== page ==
* Latest edition, Fall 2016 at http://www.carfree.com/cft/i083.html
Important announcement: To celebrate European Mobility Week (16th-22nd, www.mobilityweek.eu/) the selling price of the e-book has been slashed to 99 UK pence (£0.99, about 1.15 Euros) from today up until the 22nd. You will have it immediately at http://tinyurl.com/zxclcz4 . (You may have to hunt for it just under the Kindle edition price slot).
John Whitelegg, Professor John Whitelegg, is a remarkable man. He has spent his entire professional life as a scholar, teacher, critic, publisher, activist and politician, trying to make sense out of our curious world and the contradictions of transport and mobility. And in a successful attempt to bring all the threads together, what he has learned about our topic in three decades of international work spanning all continents, he has just produced for our reading and instruction a remarkable and, I truly believe, much-needed book. His title gives away the game – Mobility: Transport Planning Philosophy for a Sustainable Future.
On the assumption that your plans may not have you in Brussels on Monday in time to join the meeting, but that you are nonetheless interested to follow the event and what might come out of it, this is an invitation for you to join the event as an “auditor”. In this capacity, all you need to do is sign in here and let us know of your interest. You will then receive the latest version of the brainstorming piece as will be discussed during the peer review session, working notes and observations of the participants, and a copy of the final wrap up report about a week later with, hopefully, a certain number of followup steps or proposals. This will also give you an opportunity for comments and critical views which will be shared with the participants and other auditors (if we have your permssiion to do so).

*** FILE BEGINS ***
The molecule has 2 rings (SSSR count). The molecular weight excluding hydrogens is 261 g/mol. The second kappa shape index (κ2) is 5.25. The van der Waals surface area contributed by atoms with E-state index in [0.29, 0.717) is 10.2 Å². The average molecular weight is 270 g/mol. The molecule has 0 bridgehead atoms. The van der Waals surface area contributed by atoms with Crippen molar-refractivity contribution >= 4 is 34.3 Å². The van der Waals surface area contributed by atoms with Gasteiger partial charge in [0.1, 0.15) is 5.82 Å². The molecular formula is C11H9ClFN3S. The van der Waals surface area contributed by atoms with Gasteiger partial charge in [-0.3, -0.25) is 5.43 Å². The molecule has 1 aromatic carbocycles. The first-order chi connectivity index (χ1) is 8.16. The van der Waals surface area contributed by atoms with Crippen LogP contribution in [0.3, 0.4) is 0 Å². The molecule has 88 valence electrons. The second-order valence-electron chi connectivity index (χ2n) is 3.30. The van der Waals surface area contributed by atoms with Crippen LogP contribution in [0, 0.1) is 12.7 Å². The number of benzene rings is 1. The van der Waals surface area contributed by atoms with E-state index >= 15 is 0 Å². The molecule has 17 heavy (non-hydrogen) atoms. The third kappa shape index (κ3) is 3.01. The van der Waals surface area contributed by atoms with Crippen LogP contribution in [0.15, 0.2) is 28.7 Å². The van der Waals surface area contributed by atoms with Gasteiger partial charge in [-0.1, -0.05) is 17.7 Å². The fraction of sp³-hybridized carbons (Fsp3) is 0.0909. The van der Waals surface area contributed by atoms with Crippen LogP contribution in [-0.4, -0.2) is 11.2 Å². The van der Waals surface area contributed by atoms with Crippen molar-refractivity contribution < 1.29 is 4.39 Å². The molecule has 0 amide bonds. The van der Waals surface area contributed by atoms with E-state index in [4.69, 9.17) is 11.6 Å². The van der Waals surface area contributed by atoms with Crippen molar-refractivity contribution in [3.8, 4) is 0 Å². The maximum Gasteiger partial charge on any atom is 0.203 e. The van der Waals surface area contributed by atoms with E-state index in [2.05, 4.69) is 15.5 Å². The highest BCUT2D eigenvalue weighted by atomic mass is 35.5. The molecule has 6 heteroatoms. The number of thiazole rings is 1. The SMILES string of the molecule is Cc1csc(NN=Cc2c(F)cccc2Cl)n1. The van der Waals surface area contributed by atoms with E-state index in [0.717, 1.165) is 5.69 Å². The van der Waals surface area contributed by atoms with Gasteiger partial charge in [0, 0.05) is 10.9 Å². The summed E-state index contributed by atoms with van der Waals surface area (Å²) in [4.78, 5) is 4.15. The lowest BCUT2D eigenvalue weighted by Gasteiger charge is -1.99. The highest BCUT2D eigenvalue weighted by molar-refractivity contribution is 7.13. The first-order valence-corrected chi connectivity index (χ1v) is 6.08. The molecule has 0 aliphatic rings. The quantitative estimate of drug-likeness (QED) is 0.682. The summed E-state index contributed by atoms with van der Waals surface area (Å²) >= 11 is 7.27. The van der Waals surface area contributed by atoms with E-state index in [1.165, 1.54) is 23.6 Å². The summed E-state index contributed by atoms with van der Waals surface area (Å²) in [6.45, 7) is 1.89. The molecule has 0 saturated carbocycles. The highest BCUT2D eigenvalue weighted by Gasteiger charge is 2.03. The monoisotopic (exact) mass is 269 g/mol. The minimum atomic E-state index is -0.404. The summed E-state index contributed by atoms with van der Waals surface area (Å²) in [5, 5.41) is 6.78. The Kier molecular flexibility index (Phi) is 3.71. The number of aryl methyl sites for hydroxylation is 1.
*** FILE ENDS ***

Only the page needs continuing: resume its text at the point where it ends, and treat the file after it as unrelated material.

Normally your editor tries very hard to keep all postings here focused on the important topics which you will find introduced in our original Mission Statement of 2009, but here exceptionally is a more personal short story which raises some puzzling problems. And I may not be the only one in our extended sustainability family who has run up against this particular weirdness. Continue reading
Here please find a selection of articles taken from the archives of World Streets, each of which reporting briefly on a concept or event that I as editor and author consider to be worthy of the attention of our several thousand international readers. I am reviewing these for ideas, materials and clues in support of a book in progress under the title “The Third Transportation Revolution: Cities, Indolence, Complexity and the Equity Agenda”. More will be posted on this project shortly.
As is or at least should by now be well known, a transportation “system” is well more than a collection of largely free-standing bits of infrastructure, modes, links, agencies, institutions, operators and more, concerning which decision scan be taken on a piecemeal basis. . It is in fact a textbook example of a disorganized complex system, or more specifically a vast, chaotic but ultimately manageable ecosystem. And if it is our ambition — which it should be — to construct, or rather reconstruct, our city transport systems into functional high-performing sustainable ecosystems. it can help to build up our understanding of the process in steps. Continue reading